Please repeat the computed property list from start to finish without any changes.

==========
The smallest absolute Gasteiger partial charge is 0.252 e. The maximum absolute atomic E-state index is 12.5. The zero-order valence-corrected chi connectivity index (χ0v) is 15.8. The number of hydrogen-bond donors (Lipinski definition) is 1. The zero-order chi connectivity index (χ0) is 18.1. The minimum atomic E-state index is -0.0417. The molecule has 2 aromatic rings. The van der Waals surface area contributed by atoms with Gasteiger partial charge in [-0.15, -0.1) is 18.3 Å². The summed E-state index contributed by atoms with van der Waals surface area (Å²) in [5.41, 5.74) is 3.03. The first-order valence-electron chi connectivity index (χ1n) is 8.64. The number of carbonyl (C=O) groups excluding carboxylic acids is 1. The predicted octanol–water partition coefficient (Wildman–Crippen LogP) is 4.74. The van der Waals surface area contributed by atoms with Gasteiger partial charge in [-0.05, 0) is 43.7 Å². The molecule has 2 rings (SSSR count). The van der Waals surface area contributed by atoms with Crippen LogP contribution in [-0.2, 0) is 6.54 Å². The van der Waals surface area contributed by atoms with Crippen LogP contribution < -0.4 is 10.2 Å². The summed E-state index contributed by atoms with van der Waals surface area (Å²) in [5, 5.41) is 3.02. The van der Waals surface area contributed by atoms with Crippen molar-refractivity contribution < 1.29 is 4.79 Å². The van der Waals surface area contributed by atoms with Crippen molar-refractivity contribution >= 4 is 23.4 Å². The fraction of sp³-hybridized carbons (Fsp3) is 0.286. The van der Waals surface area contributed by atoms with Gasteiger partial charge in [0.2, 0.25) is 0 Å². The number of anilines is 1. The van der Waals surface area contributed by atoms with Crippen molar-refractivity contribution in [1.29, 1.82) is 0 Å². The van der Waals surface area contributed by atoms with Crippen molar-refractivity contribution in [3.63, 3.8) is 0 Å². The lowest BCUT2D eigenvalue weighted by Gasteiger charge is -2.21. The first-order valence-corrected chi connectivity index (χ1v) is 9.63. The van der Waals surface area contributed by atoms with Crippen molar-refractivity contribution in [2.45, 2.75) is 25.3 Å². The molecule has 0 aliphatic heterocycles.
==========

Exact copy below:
The smallest absolute Gasteiger partial charge is 0.252 e. The maximum absolute atomic E-state index is 12.5. The zero-order valence-corrected chi connectivity index (χ0v) is 15.8. The number of hydrogen-bond donors (Lipinski definition) is 1. The zero-order chi connectivity index (χ0) is 18.1. The minimum atomic E-state index is -0.0417. The molecule has 2 aromatic rings. The van der Waals surface area contributed by atoms with Gasteiger partial charge in [-0.15, -0.1) is 18.3 Å². The summed E-state index contributed by atoms with van der Waals surface area (Å²) in [5.41, 5.74) is 3.03. The first-order valence-electron chi connectivity index (χ1n) is 8.64. The number of carbonyl (C=O) groups excluding carboxylic acids is 1. The predicted octanol–water partition coefficient (Wildman–Crippen LogP) is 4.74. The van der Waals surface area contributed by atoms with Gasteiger partial charge in [-0.05, 0) is 43.7 Å². The molecule has 2 rings (SSSR count). The van der Waals surface area contributed by atoms with Crippen LogP contribution in [-0.2, 0) is 6.54 Å². The van der Waals surface area contributed by atoms with Crippen LogP contribution < -0.4 is 10.2 Å². The summed E-state index contributed by atoms with van der Waals surface area (Å²) in [5, 5.41) is 3.02. The van der Waals surface area contributed by atoms with Crippen molar-refractivity contribution < 1.29 is 4.79 Å². The van der Waals surface area contributed by atoms with Crippen molar-refractivity contribution >= 4 is 23.4 Å². The fraction of sp³-hybridized carbons (Fsp3) is 0.286. The van der Waals surface area contributed by atoms with Gasteiger partial charge in [0.2, 0.25) is 0 Å². The number of anilines is 1. The van der Waals surface area contributed by atoms with Crippen molar-refractivity contribution in [1.29, 1.82) is 0 Å². The van der Waals surface area contributed by atoms with Crippen molar-refractivity contribution in [3.63, 3.8) is 0 Å². The lowest BCUT2D eigenvalue weighted by Gasteiger charge is -2.21. The first-order valence-corrected chi connectivity index (χ1v) is 9.63. The van der Waals surface area contributed by atoms with Crippen molar-refractivity contribution in [2.45, 2.75) is 25.3 Å². The molecule has 0 aliphatic heterocycles.